Hults Bruk. Which is owned by Hultafors AB....
     
  8. Deekin

    Deekin Full Member

    Joined:
    Feb 10, 2019
    Messages:
    1,336
    Likes Received:
    629
    Location:
    Scotland
    I used to sell them. Only time they ever came back was for a re-shaft. Horticultural equipment comes under a different "consumer" heading than bushcraft.
     
    Janne likes this.
  9. Janne

    Janne M.A.B (Mad About Bushcraft)

    Joined:
    Feb 10, 2016
    Messages:
    12,045
    Likes Received:
    2,167
    Location:
    Grand Cayman, Norway, Sweden
    What is your view of the Fiskars axes?

    Apart from the (relative) ugliness, I find their tools be extremely functional.

    I have one mid size Fiskars axe, bought it in Norway a couple of weeks ago. Splits dried Birch logs very well. The handle is not comfortable imo ( personal view, I have extremely soft hands) but strong. Even when my aim was a bit off and I manged to hit part of the log on the handle - no damage.
     
  10. Robson Valley

    Robson Valley Full Member

    Joined:
    Nov 24, 2014
    Messages:
    7,930
    Likes Received:
    1,194
    Location:
    McBride, BC
    Mass matters. If the prime use will be to split firewood, small and compact will be too weak to get the splits going.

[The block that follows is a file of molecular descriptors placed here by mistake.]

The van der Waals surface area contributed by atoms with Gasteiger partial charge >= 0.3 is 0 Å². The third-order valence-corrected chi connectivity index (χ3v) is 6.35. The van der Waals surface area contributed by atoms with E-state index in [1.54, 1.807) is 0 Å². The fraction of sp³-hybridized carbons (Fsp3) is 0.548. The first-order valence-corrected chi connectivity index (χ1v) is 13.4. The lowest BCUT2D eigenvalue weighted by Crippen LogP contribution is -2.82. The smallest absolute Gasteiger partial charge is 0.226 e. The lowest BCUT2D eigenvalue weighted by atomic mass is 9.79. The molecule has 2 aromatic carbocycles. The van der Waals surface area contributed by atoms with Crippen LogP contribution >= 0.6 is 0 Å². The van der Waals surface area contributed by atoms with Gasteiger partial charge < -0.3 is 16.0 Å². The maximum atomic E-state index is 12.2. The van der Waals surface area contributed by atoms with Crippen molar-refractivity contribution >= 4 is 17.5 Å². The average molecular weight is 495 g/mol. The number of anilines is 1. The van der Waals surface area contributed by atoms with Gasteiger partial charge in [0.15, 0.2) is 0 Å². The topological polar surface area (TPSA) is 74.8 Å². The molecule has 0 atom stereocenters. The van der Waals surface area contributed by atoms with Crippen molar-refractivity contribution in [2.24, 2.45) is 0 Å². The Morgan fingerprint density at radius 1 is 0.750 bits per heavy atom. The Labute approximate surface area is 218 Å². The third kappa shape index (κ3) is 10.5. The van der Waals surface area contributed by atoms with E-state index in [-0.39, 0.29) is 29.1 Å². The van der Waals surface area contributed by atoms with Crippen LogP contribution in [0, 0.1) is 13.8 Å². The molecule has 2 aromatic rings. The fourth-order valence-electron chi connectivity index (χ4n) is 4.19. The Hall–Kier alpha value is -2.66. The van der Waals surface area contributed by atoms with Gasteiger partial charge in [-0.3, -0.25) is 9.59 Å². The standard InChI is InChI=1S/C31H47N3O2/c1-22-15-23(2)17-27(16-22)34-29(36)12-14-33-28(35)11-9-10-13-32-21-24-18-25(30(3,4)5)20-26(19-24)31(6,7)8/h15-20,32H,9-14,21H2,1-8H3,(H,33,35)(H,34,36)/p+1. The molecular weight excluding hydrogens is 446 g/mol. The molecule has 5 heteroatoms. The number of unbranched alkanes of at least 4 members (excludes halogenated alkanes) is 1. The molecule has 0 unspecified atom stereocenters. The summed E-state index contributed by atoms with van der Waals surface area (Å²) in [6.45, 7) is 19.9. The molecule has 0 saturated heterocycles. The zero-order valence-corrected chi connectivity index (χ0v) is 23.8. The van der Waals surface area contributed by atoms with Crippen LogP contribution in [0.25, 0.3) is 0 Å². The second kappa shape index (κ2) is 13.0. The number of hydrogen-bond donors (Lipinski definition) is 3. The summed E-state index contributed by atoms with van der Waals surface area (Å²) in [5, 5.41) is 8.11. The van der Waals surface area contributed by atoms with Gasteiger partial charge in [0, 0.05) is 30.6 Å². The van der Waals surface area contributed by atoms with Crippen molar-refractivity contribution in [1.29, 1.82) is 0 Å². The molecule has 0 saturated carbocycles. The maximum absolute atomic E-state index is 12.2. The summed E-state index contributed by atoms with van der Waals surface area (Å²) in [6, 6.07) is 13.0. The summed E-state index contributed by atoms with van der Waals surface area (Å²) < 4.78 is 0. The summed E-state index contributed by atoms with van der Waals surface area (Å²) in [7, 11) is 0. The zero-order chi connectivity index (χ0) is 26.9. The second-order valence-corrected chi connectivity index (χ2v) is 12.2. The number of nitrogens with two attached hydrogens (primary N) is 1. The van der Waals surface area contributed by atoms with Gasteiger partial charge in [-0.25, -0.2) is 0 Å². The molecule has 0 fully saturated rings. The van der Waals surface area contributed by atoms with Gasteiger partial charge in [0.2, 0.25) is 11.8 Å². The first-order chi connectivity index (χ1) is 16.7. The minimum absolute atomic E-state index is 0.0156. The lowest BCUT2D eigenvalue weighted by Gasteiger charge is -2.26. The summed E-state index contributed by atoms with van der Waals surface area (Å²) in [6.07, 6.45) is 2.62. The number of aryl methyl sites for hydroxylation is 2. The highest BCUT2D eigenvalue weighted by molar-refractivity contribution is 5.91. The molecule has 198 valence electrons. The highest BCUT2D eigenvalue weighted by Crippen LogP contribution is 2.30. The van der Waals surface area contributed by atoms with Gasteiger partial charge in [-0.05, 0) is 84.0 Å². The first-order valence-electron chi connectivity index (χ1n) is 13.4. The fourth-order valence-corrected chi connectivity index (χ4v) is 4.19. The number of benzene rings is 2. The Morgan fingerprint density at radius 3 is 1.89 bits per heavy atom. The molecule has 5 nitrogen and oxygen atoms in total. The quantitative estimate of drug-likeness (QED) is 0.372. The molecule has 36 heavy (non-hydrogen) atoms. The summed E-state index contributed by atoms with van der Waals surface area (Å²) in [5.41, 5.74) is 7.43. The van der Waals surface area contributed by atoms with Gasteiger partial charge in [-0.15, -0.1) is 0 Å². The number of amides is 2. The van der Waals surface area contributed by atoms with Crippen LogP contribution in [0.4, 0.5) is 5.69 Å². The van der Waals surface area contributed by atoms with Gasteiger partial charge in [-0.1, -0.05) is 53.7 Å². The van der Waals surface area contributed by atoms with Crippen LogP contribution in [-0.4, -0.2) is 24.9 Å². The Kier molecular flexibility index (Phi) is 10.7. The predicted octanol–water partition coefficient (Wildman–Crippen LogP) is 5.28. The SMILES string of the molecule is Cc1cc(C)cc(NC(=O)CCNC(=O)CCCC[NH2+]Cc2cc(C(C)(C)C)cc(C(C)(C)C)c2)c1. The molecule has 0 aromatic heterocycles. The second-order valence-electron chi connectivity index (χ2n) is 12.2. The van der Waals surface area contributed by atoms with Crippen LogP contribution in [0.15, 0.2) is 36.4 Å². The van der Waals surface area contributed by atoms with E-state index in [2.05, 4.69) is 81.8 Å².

I have several "small" ones. Trying to split anything but cedar is a frustrating chore.
    Next up would be 1kg or 1.5kg head ( can't recall), a Sandvik that is a great birch basher.
    You won't approve as the handle is long enough for a good radius of swing.
     
  11. Wildgoose

    Wildgoose Full Member

    Joined:
    May 15, 2012
    Messages:
    237
    Likes Received:
    34
    Location:
    Middlesex
    I actually have a Fiskars axe, think it is one of the first versions.
    It’s a good enough axe, I did manage to roll the edge on a wood knot and splinters get caught between the blade and the handle.

    It’s the axe I would lend out as it’s very tough. I’m looking for something a bit more traditional now.

    I’ll have a look at the other axes mentioned too.
     
  12. Paulm

    Paulm Full Member

    Joined:
    May 27, 2008
    Messages:
    1,038
    Likes Received:
    103
    Location:
    Hants
    I would agree with RV as above. I've had a GB mini hatchet for some time but found the short handle meant of course greatly reduced swing and couldn't effectively deal with much but pretty small kindling, and even then was a bit unsatisfying to use. Used it for spoon carving too, but again just didn't feel right.

    I swopped the handle for one of the carved GB red beech handles to give me better purchase and length for carving and other jobs, much happier with it now, transformed the feel and the functionality of it :)

    The GB Outdoor axe is a favourite of mine for smaller camp chores, the longish (relatively) handle gives it a surprising amount of effective force, but it's still small and light enough to pack easily.

    Other makes of hatchet size axes would be better and more usable tools too than a mini hatchet, as other folk have suggested also, and any small increase in size and weight is outweighed by being a lot more useful and functional, in my experience anyway :)
     
    Wildgoose and Robson Valley like this.
  13. Wildgoose

    Wildgoose Full Member